Middleton-By-Wirksworth - Part 02 - Middleton Moor &
High Peak Trail
w/e 31 August 2014
All this week's pictures were taken
with a Kodak DX6490
In Part 01 I promised to look at some of the natural
beauty of the landscape at Middleton Top but even here, history
and industry have left an indelible mark on the surrounding countryside.
At the rear of the Visitor Centre and at the side of the High
Peak Trail a signpost points to a flight of steps leading to
On the immediate left at the top of the steps are some old stone
walls. These are the remains of a loading bay on a siding of
the Cromford & High Peak Railway where limestone from Redhill
Quarry on the moor was transferred to the wagons. The hill in
the background is the spoil heap from the quarry which is now
a designated nature reserve.
The siding continued to the right to other limestone quarries
on Middleton Moor but now the railway has gone and it is only
footpaths that draw hikers, walkers and photographers onto the
The main line of the Cromford & High Peak Railway has been
transformed into the High Peak Trail and is very popular with
both walkers and cyclists. Many people pull up onto the car park
with bikes attached to the rear of their vehicles either directly
or on trailers but those who arrive without can soon hire one
by the hour from the Cycle Hire Centre at the Visitor Centre.
Then after checking directions and perhaps deriving some information
from the many notice boards they can set off to explore the area.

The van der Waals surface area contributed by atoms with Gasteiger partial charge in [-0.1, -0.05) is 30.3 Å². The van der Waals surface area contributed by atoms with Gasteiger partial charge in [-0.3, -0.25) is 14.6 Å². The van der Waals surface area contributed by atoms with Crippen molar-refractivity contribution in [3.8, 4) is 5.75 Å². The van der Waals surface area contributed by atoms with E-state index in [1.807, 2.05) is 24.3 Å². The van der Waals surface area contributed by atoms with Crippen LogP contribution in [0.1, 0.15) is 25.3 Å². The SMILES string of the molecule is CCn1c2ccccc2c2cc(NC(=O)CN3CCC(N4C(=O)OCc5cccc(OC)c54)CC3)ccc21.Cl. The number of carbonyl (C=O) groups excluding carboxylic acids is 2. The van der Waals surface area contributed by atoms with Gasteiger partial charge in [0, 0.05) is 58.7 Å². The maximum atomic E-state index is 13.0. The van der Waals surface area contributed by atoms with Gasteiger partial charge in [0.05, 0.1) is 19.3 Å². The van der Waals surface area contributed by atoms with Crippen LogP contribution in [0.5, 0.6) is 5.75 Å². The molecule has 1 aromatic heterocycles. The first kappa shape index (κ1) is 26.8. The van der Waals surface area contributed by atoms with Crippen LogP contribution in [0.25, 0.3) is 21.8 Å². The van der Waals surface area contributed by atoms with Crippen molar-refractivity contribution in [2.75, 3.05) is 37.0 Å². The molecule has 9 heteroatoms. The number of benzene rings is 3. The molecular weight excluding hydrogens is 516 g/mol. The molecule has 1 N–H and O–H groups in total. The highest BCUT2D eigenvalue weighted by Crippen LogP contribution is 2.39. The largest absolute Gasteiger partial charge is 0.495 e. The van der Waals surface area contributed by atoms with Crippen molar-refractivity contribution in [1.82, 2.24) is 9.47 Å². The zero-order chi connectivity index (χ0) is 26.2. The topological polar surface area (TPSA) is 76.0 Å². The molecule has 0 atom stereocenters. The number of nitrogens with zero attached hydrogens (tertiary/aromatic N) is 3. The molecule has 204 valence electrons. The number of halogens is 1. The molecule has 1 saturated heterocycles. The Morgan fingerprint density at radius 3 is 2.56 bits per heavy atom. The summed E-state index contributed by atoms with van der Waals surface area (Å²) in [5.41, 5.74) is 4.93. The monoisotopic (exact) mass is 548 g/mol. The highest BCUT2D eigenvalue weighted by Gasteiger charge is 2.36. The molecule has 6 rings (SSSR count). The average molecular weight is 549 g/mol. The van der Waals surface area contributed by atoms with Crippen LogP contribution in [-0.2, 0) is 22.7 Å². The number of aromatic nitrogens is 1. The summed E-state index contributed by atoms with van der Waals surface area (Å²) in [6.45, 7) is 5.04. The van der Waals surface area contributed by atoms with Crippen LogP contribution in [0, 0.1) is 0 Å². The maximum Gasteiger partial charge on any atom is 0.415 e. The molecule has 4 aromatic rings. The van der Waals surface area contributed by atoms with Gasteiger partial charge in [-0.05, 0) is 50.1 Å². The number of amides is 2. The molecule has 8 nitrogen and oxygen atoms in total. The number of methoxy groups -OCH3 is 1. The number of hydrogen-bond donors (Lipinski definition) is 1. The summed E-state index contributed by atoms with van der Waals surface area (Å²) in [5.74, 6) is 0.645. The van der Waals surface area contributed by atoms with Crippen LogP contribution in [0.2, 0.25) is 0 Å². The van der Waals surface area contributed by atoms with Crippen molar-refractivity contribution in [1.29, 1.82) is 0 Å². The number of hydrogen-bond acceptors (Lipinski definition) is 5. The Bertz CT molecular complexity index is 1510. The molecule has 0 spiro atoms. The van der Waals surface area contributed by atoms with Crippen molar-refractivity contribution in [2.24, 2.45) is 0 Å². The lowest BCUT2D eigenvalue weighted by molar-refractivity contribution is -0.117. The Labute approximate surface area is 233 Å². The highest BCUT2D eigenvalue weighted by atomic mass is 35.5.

I did hear one lady returning with a child though exclaim that
she felt a little saddle sore and thought that a three hour ride
had been a little ambitious!
For the less energetic (ourselves included) there is still plenty
to see at Middleton Top. In a corner of the car park is a viewing
platform overlooking the countryside to the south.
A plaque set into a large boulder at the viewing point commemorates
the Queen's Silver Jubilee and identifies places that can be
seen in the distance. We noticed that Crich Stand, the Sherwood
Foresters' War Memorial could neither be seen nor was shown on
In the pleasant late summer sunshine we decided to take a stroll
from the car park along the High Peak Trail and set off in the
direction of Parsley Hay which this signpost with Redhill Quarry
spoil heap in the background showed was 11.5 miles away. We didn't
go that far - by a long way!
Our walk though did reveal more of that lovely undulating Derbyshire
farmland and countryside to the south.
And as we turned to return to the car park we saw on the horizon
like a lighthouse on the edge of a cliff, the feature mentioned
earlier at the viewing point, Crich Stand.
Our journey to and from Middleton Top and taken 40 to 45 minutes
each way and we were there only a couple of hours so it hardly
constitutes a "Day Out". But given the right weather,
a pair of walking boots or a bike, a day when the engine house
is open and the engine working on a "Steam Day" a day
at Middleton Top is hardly enough to enjoy all that it has to
offer. A website for the area says that it has a visitor centre,
gift shop, cycle hire centre, car park, toilets and picnic area
which we have already seen but there is also the Redhill Quarry
Nature Reserve full of wildflowers, a museum in the engine house
and the wonderful countryside all around to enjoy.
Back to Part 01